Sjolander Road Fellowship




Declaring the God of Unconditional Love

what is natural?

11/1/13

 

One of the basic tenets of Orthodox Christianity is the insistence that the natural state of man is one of willful wickedness and rejection of God. That thought is borne out by the church's infatuation with law and order politics and preemptive military action, both of which are sold based on a naturally ill behaved humanity. It is likewise reflected in the church sponsored political rhetoric which jadedly identifies 47% of the American population as unworthy government dependents.

 

A theology which trumpets that the vast majority of mankind will suffer eternally at the hands of God cannot help but dismiss the basic worthiness of most people. We should not wonder then that so many church members display such disdain for many of their fellow citizens. All the talk in the world about God's love and the church's concern for the souls of men cannot diminish the corrosive combination of viewing church members as the righteous few because of right knowledge and obedience and the rest of the world as those worthy of damnation because of ignorance and sloth. The human mind and ego cannot bridge that obvious disconnect.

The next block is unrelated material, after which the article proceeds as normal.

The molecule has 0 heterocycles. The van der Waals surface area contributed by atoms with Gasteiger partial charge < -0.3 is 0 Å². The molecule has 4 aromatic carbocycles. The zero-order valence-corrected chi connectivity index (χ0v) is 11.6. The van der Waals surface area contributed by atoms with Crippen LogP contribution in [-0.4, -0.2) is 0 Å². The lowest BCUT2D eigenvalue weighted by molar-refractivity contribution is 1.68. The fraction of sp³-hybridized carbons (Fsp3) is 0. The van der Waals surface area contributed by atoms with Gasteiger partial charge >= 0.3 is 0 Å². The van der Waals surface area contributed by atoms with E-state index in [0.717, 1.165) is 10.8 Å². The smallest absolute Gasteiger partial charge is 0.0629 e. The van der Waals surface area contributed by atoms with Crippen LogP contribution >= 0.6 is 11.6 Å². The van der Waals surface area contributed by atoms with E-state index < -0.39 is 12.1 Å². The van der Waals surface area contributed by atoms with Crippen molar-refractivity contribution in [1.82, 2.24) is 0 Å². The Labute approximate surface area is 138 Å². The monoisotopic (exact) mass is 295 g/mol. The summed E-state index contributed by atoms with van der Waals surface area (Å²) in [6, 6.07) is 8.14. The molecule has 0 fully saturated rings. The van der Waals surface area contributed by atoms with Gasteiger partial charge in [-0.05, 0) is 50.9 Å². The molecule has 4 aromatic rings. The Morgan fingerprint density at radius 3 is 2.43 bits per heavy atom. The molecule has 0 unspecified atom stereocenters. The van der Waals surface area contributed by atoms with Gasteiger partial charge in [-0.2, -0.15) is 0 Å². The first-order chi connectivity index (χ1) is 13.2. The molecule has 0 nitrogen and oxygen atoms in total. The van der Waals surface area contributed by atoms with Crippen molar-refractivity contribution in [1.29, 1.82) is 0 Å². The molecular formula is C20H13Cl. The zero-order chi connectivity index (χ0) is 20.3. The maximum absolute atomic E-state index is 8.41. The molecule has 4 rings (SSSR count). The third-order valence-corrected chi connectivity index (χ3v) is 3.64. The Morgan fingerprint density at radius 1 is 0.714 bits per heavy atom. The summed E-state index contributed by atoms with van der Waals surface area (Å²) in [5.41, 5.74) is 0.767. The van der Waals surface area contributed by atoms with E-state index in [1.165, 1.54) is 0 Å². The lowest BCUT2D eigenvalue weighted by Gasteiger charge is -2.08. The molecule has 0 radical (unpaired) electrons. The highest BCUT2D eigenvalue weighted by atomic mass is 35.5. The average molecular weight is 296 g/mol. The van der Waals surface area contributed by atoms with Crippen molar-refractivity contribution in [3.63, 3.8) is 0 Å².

Many will recognize that the work of Jesus involved a restoration of some type. Various ones may differ as to what that restoration means, i.e. what state or status is being restored. Seemingly though, the idea of restoration means that the restored state is the natural one. The very need for restoration implies that mankind operates unnaturally prior to restoration, not afterward. Could man have existed in an unnatural state prior to the change which made restoration necessary? That hardly seems possible.

 

Just this subtle difference in understanding would make a tremendous improvement in our view of the Bible and each other. Ceasing to denigrate one another as worthy of condemnation by God and by society would elevate our world in yet unimagined ways. In his treatment of the lowly and rejected of his day, Jesus showed the powerful effect of accepting others as worthy. Why the church can't see and embrace that power is a frustrating mystery.